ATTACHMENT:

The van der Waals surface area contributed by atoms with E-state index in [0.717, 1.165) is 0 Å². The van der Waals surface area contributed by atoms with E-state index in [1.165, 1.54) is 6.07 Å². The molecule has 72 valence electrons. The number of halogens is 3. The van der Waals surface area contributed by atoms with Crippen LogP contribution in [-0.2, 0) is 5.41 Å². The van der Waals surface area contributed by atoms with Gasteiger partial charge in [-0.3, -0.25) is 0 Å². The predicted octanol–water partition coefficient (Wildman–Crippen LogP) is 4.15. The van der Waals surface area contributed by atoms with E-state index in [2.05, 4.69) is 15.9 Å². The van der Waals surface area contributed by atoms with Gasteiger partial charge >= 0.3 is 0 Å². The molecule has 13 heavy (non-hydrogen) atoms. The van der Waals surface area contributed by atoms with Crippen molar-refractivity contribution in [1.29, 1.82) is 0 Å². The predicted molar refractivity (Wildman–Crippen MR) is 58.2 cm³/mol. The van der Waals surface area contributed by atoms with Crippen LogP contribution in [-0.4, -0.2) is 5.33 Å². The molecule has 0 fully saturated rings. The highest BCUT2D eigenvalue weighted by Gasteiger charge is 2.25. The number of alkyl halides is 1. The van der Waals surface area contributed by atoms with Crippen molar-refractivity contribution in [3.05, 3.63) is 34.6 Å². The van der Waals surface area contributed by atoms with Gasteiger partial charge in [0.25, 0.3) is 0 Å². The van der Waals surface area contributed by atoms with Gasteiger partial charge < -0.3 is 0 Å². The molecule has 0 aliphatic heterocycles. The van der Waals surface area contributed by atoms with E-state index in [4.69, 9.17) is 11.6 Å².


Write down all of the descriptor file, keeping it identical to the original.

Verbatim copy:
The van der Waals surface area contributed by atoms with E-state index in [0.717, 1.165) is 0 Å². The van der Waals surface area contributed by atoms with E-state index in [1.165, 1.54) is 6.07 Å². The molecule has 72 valence electrons. The number of halogens is 3. The van der Waals surface area contributed by atoms with Crippen LogP contribution in [-0.2, 0) is 5.41 Å². The van der Waals surface area contributed by atoms with Gasteiger partial charge in [-0.3, -0.25) is 0 Å². The predicted octanol–water partition coefficient (Wildman–Crippen LogP) is 4.15. The van der Waals surface area contributed by atoms with E-state index in [2.05, 4.69) is 15.9 Å². The van der Waals surface area contributed by atoms with Gasteiger partial charge >= 0.3 is 0 Å². The molecule has 13 heavy (non-hydrogen) atoms. The van der Waals surface area contributed by atoms with Crippen molar-refractivity contribution in [1.29, 1.82) is 0 Å². The predicted molar refractivity (Wildman–Crippen MR) is 58.2 cm³/mol. The van der Waals surface area contributed by atoms with Crippen LogP contribution in [-0.4, -0.2) is 5.33 Å². The molecule has 0 fully saturated rings. The highest BCUT2D eigenvalue weighted by Gasteiger charge is 2.25. The number of alkyl halides is 1. The van der Waals surface area contributed by atoms with Crippen molar-refractivity contribution in [3.05, 3.63) is 34.6 Å². The van der Waals surface area contributed by atoms with Gasteiger partial charge in [0.25, 0.3) is 0 Å². The van der Waals surface area contributed by atoms with Gasteiger partial charge < -0.3 is 0 Å². The molecule has 0 aliphatic heterocycles. The van der Waals surface area contributed by atoms with E-state index in [4.69, 9.17) is 11.6 Å².